Environmental advocates are racing to try and save the Bell Bowl Prairie, a rare swath of Illinois prairie scheduled for destruction as part of the Chicago Rockford International Airport expansion.
Why it matters: It's part of just .0001% of prairie land remaining in the state.
- It supports a fragile ecosystem of endangered plant and animal life, including the black-billed cuckoo, the large-flowered penstemon and an important pollinator called the rusty patched bumblebee.
- Construction was halted when the bumblebee was spotted on the land this summer but is set to resume on Nov. 1.
The latest: Prairie advocate and Natural Land Institute executive director Kerry Leigh urged airport authorities to consider environmental mitigations such as permeable road surfaces to retain storm water in the area.
- Environmental advocates have sent thousands of letters to elected officials and a petition to Gov. JB Pritzker.
What they're saying: Prairie supporters floated an alternate concept Tuesday to redesign the path of the airport road to reduce wildlife destruction. But so far, Leigh tells Axios they have heard "nothing back."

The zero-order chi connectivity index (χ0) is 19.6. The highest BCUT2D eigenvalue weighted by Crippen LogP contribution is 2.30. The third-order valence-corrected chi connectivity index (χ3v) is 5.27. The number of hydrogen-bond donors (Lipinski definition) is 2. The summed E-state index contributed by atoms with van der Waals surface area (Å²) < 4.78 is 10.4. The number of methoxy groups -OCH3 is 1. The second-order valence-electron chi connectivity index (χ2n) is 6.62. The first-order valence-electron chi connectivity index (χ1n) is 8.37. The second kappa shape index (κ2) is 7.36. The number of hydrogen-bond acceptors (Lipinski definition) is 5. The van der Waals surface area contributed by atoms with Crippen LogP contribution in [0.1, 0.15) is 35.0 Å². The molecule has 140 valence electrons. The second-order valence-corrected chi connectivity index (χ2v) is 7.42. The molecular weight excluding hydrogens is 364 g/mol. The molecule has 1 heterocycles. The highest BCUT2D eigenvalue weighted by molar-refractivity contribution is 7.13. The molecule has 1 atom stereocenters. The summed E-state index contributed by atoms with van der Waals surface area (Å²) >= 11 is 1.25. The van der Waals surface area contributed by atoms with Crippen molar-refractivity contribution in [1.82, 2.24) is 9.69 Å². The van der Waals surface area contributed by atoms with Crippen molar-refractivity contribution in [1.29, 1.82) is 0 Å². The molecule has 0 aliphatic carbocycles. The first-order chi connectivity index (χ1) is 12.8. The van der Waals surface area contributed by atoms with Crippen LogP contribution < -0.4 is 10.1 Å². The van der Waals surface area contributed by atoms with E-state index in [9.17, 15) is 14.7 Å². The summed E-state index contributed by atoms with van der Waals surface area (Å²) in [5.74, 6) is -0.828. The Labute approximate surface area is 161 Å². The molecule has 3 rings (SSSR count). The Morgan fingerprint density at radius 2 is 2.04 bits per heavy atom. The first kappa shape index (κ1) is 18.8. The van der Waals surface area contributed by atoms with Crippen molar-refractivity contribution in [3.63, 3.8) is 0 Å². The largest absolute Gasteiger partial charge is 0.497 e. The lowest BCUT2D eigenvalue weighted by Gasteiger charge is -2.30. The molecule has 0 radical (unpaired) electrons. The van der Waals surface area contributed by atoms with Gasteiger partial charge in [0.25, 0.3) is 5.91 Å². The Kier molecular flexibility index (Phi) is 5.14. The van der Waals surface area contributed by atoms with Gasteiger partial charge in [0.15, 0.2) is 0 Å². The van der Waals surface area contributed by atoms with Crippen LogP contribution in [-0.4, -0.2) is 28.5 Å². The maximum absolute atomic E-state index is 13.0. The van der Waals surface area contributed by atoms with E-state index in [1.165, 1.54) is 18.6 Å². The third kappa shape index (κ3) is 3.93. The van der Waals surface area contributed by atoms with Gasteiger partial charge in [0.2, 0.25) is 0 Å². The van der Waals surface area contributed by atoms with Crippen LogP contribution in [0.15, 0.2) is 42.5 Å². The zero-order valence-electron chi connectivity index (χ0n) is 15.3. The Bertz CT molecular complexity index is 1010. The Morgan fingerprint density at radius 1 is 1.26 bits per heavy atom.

- "We assume airport officials will not respond," Leigh said. "And it makes me sad that they do not understand the value of what's here."
The other side: Airport officials tell Axios they completed all of the environmental assessments required to build on the land and are working to relocate endangered plants, including the large-flowered beardtongue, prairie dandelion, prickly pear, aromatic aster and others.
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